AN ETHEREAL wisp of patchouli laced with cotton candy, she rides a motor-scooter and wears a beanie with knitted cat ears over her bangs.
She is the Manic Pixie Dream Girl, a unicorn fairy princess in a font of whimsical delights. This doesn’t even make sense. Oh, but that’s the brilliance of the MPDG.
The term “manic pixie dream girl” is credited to Nathan Rabin, who first used the term to describe the problematic archetype of free-spirited, “quirky” female characters on film. In the 2007 essay that spawned the term, Rabin described the Manic Pixie Dream Girl as “an all-or-nothing-proposition. Audiences either want to marry her instantly (despite The Manic Pixie Dream Girl being, you know, a fictional character) or they want to commit grievous bodily harm against them and their immediate family.” “Manic Pixie Dream Girl” has been used as a catch-all term for what Jezebel’s Tracy Moore calls a“bats**t/whimsical fairy lady,” a specific type of female character who floats into a male character’s apathy-filled life just in time to save him from an impending existential crisis, only to disappear just as mysteriously as she arrived. Along the way, she might blow him off repeatedly or be a general pain in the ass who can’t be counted on to show up on time, ever, but they probably still end up having sex because she’s usually just a hot girl with bangs.
Once she serves her purpose of catalyzing the male’s journey of growth and self-discovery, she’s gone forever. She has no story arc or agency of her own. She’s crazy but it’s ok, because, again, she’s hot. She’s new and exciting, and just plain weird. And had bangs. Did we mention the bangs? The male character might love her, or hate her, or both. Moore writes, “[She] represents every female character ever written by a man since the dawn of time who was whimsical, offbeat, “not like other girls,” ethereally sexy, bookish, different, unique, angular, f**ked up, bipolar, flirty[…]grab yourself a lollipop, an impish grin and slap on an obscure jaunty record — we are all Manic Pixie Dream Girls now.”
The most talked-about examples of the MPDG include Kirsten Dunst in Elizabethtown, Natalie Portman in Garden State, and Queen of Queens, High Mistress Of Whimsy Zooey Deschanel in an extensive body of work that, when compiled, could be accurately titled Just Bein’ Quirky. Deschanel, in particular, has so often been cited as a prime example and reigning queen of MPGDs that the term has lost its meaning entirely. Is Zooey Deschanel a Manic Pixie Dream Girl? Or is a Manic Pixie Dream Girl Zooey Deschanel? No one really knows, and consequently, the MPGD has become a stagnant trope and lost all meaning. Which may have been why Rabin felt compelled to apologize for coming up with this descriptor for whimsical female characters in the first place. “It’s an archetype,” he writes, “that taps into a particular male fantasy: of being saved from depression and ennui by a fantasy woman who sweeps in like a glittery breeze to save you from yourself, then disappears once her work is done.” Even sensitive guy Zach Braff admits, “I’ve always had this fantasy of being saved by a great woman, a powerful woman. I mean, yes[…]quirky and silly[…]maybe that’s just the type of woman I’m attracted to so I sort of wrote my dream girl[…]I’ve always loved this fantasy that I would be rescued and saved by a great, strong woman.” It appears Rabin realized that in naming the “fancifully if thinly conceived flibbertigibbet who has no reason to exist except to cheer up one miserable guy,” he created a monster, a misogynist cliche, and he’s really, really sorry.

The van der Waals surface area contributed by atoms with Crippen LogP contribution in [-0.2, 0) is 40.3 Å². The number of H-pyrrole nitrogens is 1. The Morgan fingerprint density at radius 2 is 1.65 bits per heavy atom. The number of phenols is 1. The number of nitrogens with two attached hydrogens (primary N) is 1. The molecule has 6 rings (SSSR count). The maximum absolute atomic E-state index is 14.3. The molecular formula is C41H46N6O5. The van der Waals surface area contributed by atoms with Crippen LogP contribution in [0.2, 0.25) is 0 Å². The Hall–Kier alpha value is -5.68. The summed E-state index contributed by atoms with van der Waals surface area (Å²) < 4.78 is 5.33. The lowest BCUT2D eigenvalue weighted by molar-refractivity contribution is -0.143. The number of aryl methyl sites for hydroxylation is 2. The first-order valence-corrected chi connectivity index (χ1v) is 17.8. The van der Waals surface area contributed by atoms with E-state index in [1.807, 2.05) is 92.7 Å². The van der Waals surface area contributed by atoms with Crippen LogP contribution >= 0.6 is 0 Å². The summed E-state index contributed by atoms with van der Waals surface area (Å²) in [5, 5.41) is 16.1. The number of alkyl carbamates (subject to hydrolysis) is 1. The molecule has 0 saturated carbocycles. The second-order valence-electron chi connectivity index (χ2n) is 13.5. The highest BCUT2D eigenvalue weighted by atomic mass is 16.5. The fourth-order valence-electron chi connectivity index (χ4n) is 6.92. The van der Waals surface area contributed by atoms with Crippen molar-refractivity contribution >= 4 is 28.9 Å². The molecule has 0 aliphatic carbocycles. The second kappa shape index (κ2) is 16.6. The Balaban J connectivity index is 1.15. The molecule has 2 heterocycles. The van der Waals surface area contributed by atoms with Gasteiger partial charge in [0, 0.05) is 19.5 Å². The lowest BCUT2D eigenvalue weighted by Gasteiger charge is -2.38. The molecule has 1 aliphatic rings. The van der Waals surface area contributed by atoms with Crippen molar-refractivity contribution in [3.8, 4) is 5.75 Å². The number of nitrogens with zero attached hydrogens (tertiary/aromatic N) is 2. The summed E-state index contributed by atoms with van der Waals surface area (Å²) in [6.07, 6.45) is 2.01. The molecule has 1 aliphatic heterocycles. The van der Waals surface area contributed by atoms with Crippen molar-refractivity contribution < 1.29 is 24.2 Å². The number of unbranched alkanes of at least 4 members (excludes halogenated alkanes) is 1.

It’s important to clarify that there is no such thing as a MPDG IRL (quirk!). The Manic Pixie Dream Girl is exactly what her name suggests: a fantasy and figment of a male imagination brought to life on film. Rabin confirms that the pervasiveness of this trope “shows what happens when a gifted writer-director lets his big ol’ heart do his brain’s work for him.” Manic Pixie Dream Girls are what happen when, instead of creating a complex and believable female-identified character with a dynamic arc independent of a male protagonist, a writer gets lazy and gives us the sensitive, arty guy’s fantasy woman: the strikingly attractive, unpredictable woman with a childlike love for life and the ability to bring him out of an antisocial cerebral funk. The sensitive hipster’s Kate Upton, if you will. It’s a tired-ass, masturbatory trope and it’s boring.
But just like the equally annoying “hot girl who’s one of the guys and burps and farts and plays video games, likes football, and eats massive amounts of junk food and beer while still looking conventionally hot” trope, the MPDG has festered and grown and effectively taken over pop culture to the point where we forget she’s just a figment of a lonely writer’s imagination. Even if you wanted to be one, you couldn’t. Even Zooey Deschanel isn’t a real MPDG. She’s quirky, sure, but why should “quirky” be designated to male-writer-speak for sexy fantasy girl? The MPDG trope has completely co-opted quirky female characters and turned them into fantasy sex mutants, devoid of depth and complexity. Can’t quirky just be quirky? After all, male writers didn’t invent quirk.
It’s time to reclaim it. Quirky female characters don’t need male characters to be interesting or meaningful.
We need dynamic female characters that are total weirdos and exist independently of male fantasy. There’s nothing wrong with being a manic pixie. It’s that “dream girl” that gets us in trouble.